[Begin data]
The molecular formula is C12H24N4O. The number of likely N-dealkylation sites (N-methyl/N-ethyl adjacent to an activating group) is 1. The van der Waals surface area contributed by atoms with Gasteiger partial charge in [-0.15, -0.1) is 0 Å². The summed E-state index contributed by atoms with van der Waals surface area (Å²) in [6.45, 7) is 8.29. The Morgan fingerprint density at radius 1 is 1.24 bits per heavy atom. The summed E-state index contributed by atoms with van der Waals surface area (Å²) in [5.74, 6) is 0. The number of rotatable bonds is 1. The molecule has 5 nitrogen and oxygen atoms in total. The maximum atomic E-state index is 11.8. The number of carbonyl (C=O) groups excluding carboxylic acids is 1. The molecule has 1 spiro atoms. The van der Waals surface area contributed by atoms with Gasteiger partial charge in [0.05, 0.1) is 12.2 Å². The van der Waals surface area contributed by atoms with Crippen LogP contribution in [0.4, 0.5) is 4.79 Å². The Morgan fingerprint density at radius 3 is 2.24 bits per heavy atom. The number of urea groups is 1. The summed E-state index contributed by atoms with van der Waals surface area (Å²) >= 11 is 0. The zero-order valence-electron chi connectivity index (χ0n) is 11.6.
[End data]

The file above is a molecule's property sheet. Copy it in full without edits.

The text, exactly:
The molecular formula is C12H24N4O. The number of likely N-dealkylation sites (N-methyl/N-ethyl adjacent to an activating group) is 1. The van der Waals surface area contributed by atoms with Gasteiger partial charge in [-0.15, -0.1) is 0 Å². The summed E-state index contributed by atoms with van der Waals surface area (Å²) in [6.45, 7) is 8.29. The Morgan fingerprint density at radius 1 is 1.24 bits per heavy atom. The summed E-state index contributed by atoms with van der Waals surface area (Å²) in [5.74, 6) is 0. The number of rotatable bonds is 1. The molecule has 5 nitrogen and oxygen atoms in total. The maximum atomic E-state index is 11.8. The number of carbonyl (C=O) groups excluding carboxylic acids is 1. The molecule has 1 spiro atoms. The van der Waals surface area contributed by atoms with Gasteiger partial charge in [0.05, 0.1) is 12.2 Å². The van der Waals surface area contributed by atoms with Crippen LogP contribution in [0.4, 0.5) is 4.79 Å². The Morgan fingerprint density at radius 3 is 2.24 bits per heavy atom. The number of urea groups is 1. The summed E-state index contributed by atoms with van der Waals surface area (Å²) >= 11 is 0. The zero-order valence-electron chi connectivity index (χ0n) is 11.6.